Saints of the Day – Stylianus of Adrianopolis, Hermit


(also known as Alypius)

Born in Adrianopolis, Paphlagonia, Asia Minor; died 390 (?). This date is given by the Benedictines but may or may not be wrong. The first stylite was in the 5th century; however, the record of Stylianus’s life has come to us in a highly legendary form. There are some indications that he was born in the 7th century, yet this could be simply due to the accretions of the story. He was a hermit, possibly in the 4th century. We know very little of Saint Stylianus, so called because he was a stylite, or pillar saint, which was not an easy task though the custom spread quite widely in the East during the 6th through 8th centuries.

His unreliable legend says that his birth in Adrianopolis was announced to his mother by the miraculous vision of a lamb with two flaming candles on its horns, and another vision signified the glorious future of the little child. Bishop Theodore is said to have taken charge of Stylianus at the death of his father, when the saint was three.

As soon as he came of age, his bishop made him a deacon and entrusted him with the care of the parish. But at 30 he felt called to a life of perfection and became a hermit, first in an isolated cell, fasting and mortifying himself out of his love for God. It is said that he was then led by visions to the top of a column, where he stayed for the rest of his life, which lasted almost 100 years. There he was persecuted by demons and accomplished many miracles both before and after his death.

It is said that for 53 years he remained standing, day after day, until at last his legs gave out. For 14 years thereafter, he remained on his side without once leaving his pillar. At age 93 he was delivered from the cold and isolation, from the rain and the insects, from hunger, thirst, and extreme discomfort, and, by the grace of God, ascended into the regions of light and peace.

The tradition of the stylites was begun by Saint Simeon the Ancient (died 459), a rigorous ascetic in the tradition of the Syrian monks, who was plagued by crowds of devoted or curious people. They pressed around him so closely that in order to escape them without running away, he climbed up on top of a column. In addition to solving his immediate problem, he found two other advantages: it was conducive to the stability that was so dear to the hearts of monks in retreat; and it added to his ascetic sufferings. In order to enjoy these advantages, and also to follow the example of Saint Simeon, who was greatly venerated, many other anchorites also became stylites, and thus lived solitary lives without really being solitary.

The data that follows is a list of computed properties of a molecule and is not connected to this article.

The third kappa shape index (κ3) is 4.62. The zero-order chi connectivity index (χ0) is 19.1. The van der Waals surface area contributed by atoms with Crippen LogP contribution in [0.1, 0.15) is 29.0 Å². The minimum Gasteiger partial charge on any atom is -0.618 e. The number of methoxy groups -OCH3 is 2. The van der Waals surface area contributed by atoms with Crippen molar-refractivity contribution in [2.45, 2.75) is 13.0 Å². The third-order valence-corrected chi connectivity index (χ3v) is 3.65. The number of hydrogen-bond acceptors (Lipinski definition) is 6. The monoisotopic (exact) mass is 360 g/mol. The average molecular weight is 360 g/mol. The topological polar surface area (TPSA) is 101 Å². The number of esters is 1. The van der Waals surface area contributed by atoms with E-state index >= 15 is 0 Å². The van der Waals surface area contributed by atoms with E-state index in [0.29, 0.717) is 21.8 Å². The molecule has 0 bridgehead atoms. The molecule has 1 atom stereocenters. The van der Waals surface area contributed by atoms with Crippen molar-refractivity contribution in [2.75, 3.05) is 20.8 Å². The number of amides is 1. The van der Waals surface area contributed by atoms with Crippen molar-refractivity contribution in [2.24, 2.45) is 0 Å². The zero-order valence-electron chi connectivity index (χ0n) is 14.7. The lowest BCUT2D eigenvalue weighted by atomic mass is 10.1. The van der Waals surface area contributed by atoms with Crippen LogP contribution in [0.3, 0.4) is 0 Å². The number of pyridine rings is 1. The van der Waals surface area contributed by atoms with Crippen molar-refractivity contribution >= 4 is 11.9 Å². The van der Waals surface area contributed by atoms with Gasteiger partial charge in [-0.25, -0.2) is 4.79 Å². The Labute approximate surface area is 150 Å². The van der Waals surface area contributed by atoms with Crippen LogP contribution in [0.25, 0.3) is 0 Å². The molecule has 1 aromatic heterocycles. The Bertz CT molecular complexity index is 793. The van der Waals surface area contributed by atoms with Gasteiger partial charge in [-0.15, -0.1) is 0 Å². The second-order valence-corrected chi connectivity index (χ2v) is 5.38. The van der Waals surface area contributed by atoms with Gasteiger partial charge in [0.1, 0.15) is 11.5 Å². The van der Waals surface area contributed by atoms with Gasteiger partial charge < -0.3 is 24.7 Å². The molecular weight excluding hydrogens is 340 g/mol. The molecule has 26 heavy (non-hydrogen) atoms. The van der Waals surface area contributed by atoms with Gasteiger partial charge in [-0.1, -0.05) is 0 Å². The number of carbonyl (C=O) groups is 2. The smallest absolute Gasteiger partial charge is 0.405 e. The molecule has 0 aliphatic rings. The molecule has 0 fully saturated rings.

While stylites rejected the “world” in the New Testament sense of the word, unlike the desert monks, the stylites performed a prophetic ministry and were visited by many people. They preached, gave counsel, reconciled enemies, reproved sinners and led them to repentance, cast out devils, and often manifested a gift of prophecy.

The faithful came unceasingly to the foot of the column. When Simeon saw among them a native of distant Gaul, he entrusted him with an affectionate message for his sister, Saint Geneviève (died 500), the patroness of Paris.

The Pré Spirituel records the strange duel between two stylites – one a Catholic, the other a Monophysite. After long arguments the Catholic stylite, who lived about 30 miles from Aegea, Cilicia, asked the heretic to send him a sample of his eucharist. He then placed the sample in a pot of boiling water, and also added a sample of his own Eucharist. The results of the test were conclusive: Only the Catholic Eucharist was unaffected by the water and heat (It’s only a legend, guys!). Another Monophysite stylite, who lived in the region of Hierapolis, admitted his defeat after a debate with Saint Ephraim.